- First, the length of time the child has resided in the home.
- Second, the child’s placement or grade in school, and how much longer would the child be likely to attend a neighborhood school.
- Third, the accessibility and convenience of the home to the child’s school, other facilities used by the child, and available to the child, including child-care.
- Fourth, whether the home has been adapted or modified to accommodate any physical disabilities of a child or a resident parent in a manner such that a change in residence may adversely affect the ability of the resident parent to meet the needs of the child.
- Fifth, the emotional detriment to the child associated with a change in residence.
- Sixth, the extent to which the location of the family residence permits the resident parent to continue his or her employment.
- Seventh, the financial ability of each parent to obtain suitable housing should the family residence be immediately sold and the proceeds divided.
- Eighth, determining the tax consequences to the parents, and the requirement for a reservation of jurisdiction for the maintenance of the home and tax consequences.
- Ninth, determining the economic detriment to the nonresident parent in the event of a deferred sale of home order. A deferred sale might interfere both with the out-spouse’s ability to acquire suitable housing for “frequent and continuing” contact with the children (FC Section 3020) and with the ability to “get on with living his or her life in a post divorce world. Marriage of Stallworth, supra, 192 CA3d at 748,749, 237 CR2d at 833. Whether to award an off-set against the child support liability for out spouse’s loss of use of his or her separate property family residence. Marriage of Braud, 45 CA4th at 815, 53 CR2d at 189. The court could compensate the out-spouse by making a condition for the deferred sale on the parties’ obtaining a loan with which the out-spouse could cash out all or part of his or her community interest with a view to overall economic feasibility for each party. Marriage of Braud, supra, footnote 18, dictum.
- Tenth, any other factors the court deems just and equitable. Marriage of Braud, supra. Footnote 15. For example, the out-spouse’s separate property interest in the home may be a just and equitable factor to consider in deferring the owner’s occupancy/sale of the home or in limiting the term for the deferred occupancy/sale.
The order deferring the sale of the family home must specify its duration. FC Section 3803.
This determination is akin to the weighing process on the issue of whether to grant a deferred sale of home order, and, generally, not when the child reaches the age of 18 years! When the children are going to naturally be changing schools should be considered. Marriage of Stallworth, supra, 192 CA3d at 748, 237 CR at 833, Marriage of Braud, supra, 45 CA4th at 816, 53 CR2d at 190, affirmed an order deferring the sale of the home for 12 years, until the youngest child reached age 18. A deferred sale of home order may also be made for adult children owed a support obligation (…”or child for whom support is authorized,” Family Code Section 3800(b)).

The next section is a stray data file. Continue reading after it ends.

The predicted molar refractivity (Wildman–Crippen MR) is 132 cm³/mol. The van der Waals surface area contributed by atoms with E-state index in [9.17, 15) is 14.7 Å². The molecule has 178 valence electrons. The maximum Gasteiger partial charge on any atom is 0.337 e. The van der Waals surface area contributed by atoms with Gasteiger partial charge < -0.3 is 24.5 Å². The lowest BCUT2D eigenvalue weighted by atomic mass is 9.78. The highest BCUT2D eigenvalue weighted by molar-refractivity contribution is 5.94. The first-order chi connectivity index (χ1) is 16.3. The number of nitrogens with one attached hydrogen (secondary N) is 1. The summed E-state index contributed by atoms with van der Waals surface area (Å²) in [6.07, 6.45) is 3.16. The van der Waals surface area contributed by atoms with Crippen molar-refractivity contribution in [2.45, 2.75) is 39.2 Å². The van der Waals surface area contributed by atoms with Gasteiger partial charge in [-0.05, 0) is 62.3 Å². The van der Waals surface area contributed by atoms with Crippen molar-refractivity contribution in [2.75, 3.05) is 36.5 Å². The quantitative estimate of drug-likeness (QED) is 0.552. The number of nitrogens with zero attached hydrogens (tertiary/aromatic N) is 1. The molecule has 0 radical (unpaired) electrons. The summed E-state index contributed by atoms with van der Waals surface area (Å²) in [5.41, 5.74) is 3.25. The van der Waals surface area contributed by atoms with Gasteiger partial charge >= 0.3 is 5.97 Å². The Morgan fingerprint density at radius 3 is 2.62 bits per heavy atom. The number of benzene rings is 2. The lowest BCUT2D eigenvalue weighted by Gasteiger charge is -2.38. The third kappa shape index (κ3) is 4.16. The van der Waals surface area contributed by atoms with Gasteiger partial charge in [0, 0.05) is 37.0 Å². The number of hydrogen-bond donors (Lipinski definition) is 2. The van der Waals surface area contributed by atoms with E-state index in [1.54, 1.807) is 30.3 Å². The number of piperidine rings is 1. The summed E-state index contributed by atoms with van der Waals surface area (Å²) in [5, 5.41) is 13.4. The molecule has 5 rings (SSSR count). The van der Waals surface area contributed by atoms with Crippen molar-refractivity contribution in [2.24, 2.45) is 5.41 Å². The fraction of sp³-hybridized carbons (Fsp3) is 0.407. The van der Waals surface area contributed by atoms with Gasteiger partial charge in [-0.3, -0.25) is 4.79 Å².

The court has discretion to modify or terminate a deferred sale of home order when circumstances change, unless the parties have otherwise agreed in writing. FC Section 3807. Should the resident party remarry, or there is a change in circumstances affecting the FC Sections 3801 or 3802 determinations upon which the order is based or affecting the economic status of the parties or the children on which the order is based, there is a rebuttable presumption affecting the burden of proof that further deferral of the sale of the family residence is no longer an equitable method of minimizing the impact of dissolution or legal separation on the children, then the court can require an immediate sale and division of the proceeds. Family Code Section 3808. Consequently, when the parties actually desire a fixed deferral period, they must document that intent in a written agreement, to avoid the court’s discretion to vary the term.
Not governed by FC Section 3800 et seq. would be a deferred sale of the family residence for property division purposes. A deferred sale of the parties’ community property home strictly for a property division purpose is not a deferred sale of home order governed by Section 3800 et seq. of the Family Code. Marriage of Stallworth, supra, 192 CA3d 742, 748, 237 CR 829,833 provides that where “economic circumstances warrant,” courts have discretion to delay the division of an asset, giving one party interim exclusive use until it can feasibly be sold and the proceeds divided.
More recently, economic circumstances have created an interest in deferring the sale of the family residence independent of the obligation of support. The deferral of the sale of the family residence may be an independent integral part of the division of the community property.